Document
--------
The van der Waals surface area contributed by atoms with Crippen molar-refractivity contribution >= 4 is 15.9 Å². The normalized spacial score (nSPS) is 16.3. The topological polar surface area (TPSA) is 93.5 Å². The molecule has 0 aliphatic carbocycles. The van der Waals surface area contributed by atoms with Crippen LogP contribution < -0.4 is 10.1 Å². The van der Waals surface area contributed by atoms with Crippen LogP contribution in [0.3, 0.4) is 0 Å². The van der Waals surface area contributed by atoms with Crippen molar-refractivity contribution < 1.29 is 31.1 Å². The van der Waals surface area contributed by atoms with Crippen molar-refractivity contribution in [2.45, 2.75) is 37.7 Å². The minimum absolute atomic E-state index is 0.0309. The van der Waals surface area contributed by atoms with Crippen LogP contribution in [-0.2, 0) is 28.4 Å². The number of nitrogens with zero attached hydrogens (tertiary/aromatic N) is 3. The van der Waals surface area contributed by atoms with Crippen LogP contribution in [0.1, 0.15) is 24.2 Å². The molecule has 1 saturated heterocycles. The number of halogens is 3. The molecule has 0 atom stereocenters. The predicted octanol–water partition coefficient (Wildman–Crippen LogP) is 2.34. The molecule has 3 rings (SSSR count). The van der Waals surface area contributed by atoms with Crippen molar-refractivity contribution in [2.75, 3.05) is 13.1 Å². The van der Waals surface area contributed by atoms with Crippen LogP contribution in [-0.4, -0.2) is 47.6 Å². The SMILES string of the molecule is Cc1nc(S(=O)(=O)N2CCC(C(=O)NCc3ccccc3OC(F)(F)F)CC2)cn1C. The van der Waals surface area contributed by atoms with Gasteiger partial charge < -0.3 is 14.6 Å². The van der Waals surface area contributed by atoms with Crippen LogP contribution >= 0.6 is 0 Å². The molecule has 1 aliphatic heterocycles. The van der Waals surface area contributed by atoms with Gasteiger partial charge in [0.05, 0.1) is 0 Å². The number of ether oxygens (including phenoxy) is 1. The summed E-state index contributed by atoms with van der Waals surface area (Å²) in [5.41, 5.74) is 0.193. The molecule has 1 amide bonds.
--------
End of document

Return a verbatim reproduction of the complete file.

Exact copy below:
The van der Waals surface area contributed by atoms with Crippen molar-refractivity contribution >= 4 is 15.9 Å². The normalized spacial score (nSPS) is 16.3. The topological polar surface area (TPSA) is 93.5 Å². The molecule has 0 aliphatic carbocycles. The van der Waals surface area contributed by atoms with Crippen LogP contribution < -0.4 is 10.1 Å². The van der Waals surface area contributed by atoms with Crippen LogP contribution in [0.3, 0.4) is 0 Å². The van der Waals surface area contributed by atoms with Crippen molar-refractivity contribution < 1.29 is 31.1 Å². The van der Waals surface area contributed by atoms with Crippen molar-refractivity contribution in [2.45, 2.75) is 37.7 Å². The minimum absolute atomic E-state index is 0.0309. The van der Waals surface area contributed by atoms with Crippen LogP contribution in [-0.2, 0) is 28.4 Å². The number of nitrogens with zero attached hydrogens (tertiary/aromatic N) is 3. The van der Waals surface area contributed by atoms with Crippen LogP contribution in [0.1, 0.15) is 24.2 Å². The molecule has 1 saturated heterocycles. The number of halogens is 3. The molecule has 0 atom stereocenters. The predicted octanol–water partition coefficient (Wildman–Crippen LogP) is 2.34. The molecule has 3 rings (SSSR count). The van der Waals surface area contributed by atoms with Crippen molar-refractivity contribution in [2.75, 3.05) is 13.1 Å². The van der Waals surface area contributed by atoms with Crippen LogP contribution in [-0.4, -0.2) is 47.6 Å². The SMILES string of the molecule is Cc1nc(S(=O)(=O)N2CCC(C(=O)NCc3ccccc3OC(F)(F)F)CC2)cn1C. The van der Waals surface area contributed by atoms with Gasteiger partial charge < -0.3 is 14.6 Å². The van der Waals surface area contributed by atoms with Crippen LogP contribution >= 0.6 is 0 Å². The molecule has 1 aliphatic heterocycles. The van der Waals surface area contributed by atoms with Gasteiger partial charge in [0.05, 0.1) is 0 Å². The number of ether oxygens (including phenoxy) is 1. The summed E-state index contributed by atoms with van der Waals surface area (Å²) in [5.41, 5.74) is 0.193. The molecule has 1 amide bonds.